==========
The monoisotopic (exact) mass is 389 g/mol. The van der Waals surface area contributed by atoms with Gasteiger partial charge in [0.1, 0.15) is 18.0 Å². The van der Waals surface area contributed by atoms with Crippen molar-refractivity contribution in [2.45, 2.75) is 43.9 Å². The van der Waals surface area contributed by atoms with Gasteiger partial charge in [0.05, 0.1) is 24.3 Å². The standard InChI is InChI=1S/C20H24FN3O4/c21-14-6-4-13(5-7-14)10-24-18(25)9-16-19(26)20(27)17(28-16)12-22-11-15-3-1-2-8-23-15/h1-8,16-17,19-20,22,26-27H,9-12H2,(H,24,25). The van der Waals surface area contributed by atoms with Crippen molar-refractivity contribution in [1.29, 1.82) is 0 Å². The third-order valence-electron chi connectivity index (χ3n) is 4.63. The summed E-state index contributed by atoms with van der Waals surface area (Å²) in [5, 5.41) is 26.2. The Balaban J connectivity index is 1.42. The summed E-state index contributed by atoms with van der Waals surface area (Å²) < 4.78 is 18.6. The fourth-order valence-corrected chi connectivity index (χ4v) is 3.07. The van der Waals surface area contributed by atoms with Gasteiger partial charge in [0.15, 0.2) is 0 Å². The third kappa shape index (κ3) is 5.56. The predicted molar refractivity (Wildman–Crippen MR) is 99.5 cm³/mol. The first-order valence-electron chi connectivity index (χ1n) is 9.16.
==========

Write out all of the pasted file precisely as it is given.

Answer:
The monoisotopic (exact) mass is 389 g/mol. The van der Waals surface area contributed by atoms with Gasteiger partial charge in [0.1, 0.15) is 18.0 Å². The van der Waals surface area contributed by atoms with Crippen molar-refractivity contribution in [2.45, 2.75) is 43.9 Å². The van der Waals surface area contributed by atoms with Gasteiger partial charge in [0.05, 0.1) is 24.3 Å². The standard InChI is InChI=1S/C20H24FN3O4/c21-14-6-4-13(5-7-14)10-24-18(25)9-16-19(26)20(27)17(28-16)12-22-11-15-3-1-2-8-23-15/h1-8,16-17,19-20,22,26-27H,9-12H2,(H,24,25). The van der Waals surface area contributed by atoms with Crippen molar-refractivity contribution in [1.29, 1.82) is 0 Å². The third-order valence-electron chi connectivity index (χ3n) is 4.63. The summed E-state index contributed by atoms with van der Waals surface area (Å²) in [5, 5.41) is 26.2. The Balaban J connectivity index is 1.42. The summed E-state index contributed by atoms with van der Waals surface area (Å²) < 4.78 is 18.6. The fourth-order valence-corrected chi connectivity index (χ4v) is 3.07. The van der Waals surface area contributed by atoms with Gasteiger partial charge in [0.15, 0.2) is 0 Å². The third kappa shape index (κ3) is 5.56. The predicted molar refractivity (Wildman–Crippen MR) is 99.5 cm³/mol. The first-order valence-electron chi connectivity index (χ1n) is 9.16.